Getting a carpet made just for yourself is part of a long tradition that is still carried out on a fairly small scale.
A few miles down the road from here, in a small Kurdish town called Affrin, there are women doing just that. In a small factory unit, a few women sit at looms and patiently knot coloured wool by hand onto a backing. Each worker has the design they're working on placed where he/she can refer to it easily, and the design is worked line by line until the carpet is finished. The designs are traditional ones, Turkish or Persian, and a large carpet can take more than a month of pushing pieces of coloured wool through the back, returning them to the front and knotting them off. It takes a very patient worker to concentrate for that long, though they find time to chat or to sing along with the radio. What they would make of modern patterns I cannot imagine, they are so used to their ancient designs that it would be difficult to get them to try!
Rug Designer uses a different technique to give customers exactly what they want. Instead of the drudgery of pushing the wool through by hand, and the constant referring to the picture of the pattern, the picture is printed on the backing, and the wool is knotted in using a hand machine that does the same job, but easier. Instead of putting in the wool line by line and constantly changing the colours in her hand, the Rug Designer carpet maker fills in each colour on the rug, rather like the Painting By Numbers set you had as a child. The difference is that she never gets the colours mixed up, or goes over the lines, as you used to do!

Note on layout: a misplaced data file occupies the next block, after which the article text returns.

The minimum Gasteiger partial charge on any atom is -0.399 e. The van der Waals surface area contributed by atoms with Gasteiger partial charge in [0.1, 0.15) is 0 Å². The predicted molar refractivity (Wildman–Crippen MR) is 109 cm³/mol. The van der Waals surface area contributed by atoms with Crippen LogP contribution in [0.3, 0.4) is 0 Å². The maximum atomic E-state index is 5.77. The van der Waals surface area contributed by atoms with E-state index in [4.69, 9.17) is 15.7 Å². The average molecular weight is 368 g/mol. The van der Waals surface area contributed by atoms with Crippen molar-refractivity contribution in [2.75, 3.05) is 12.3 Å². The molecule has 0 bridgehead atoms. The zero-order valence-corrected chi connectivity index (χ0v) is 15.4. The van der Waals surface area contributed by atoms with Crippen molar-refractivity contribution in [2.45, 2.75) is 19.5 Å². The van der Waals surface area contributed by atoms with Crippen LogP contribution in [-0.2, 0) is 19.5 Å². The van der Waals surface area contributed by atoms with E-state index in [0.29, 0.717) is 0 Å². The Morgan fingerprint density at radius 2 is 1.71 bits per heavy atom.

The new method has produced a new type of worker. They expect to finish a rug in days rather than weeks, and have a much brisker, more professional attitude to work. If the customer wants traditional, they'll do that. However if another customer has ordered something completely different, they enjoys the contrast.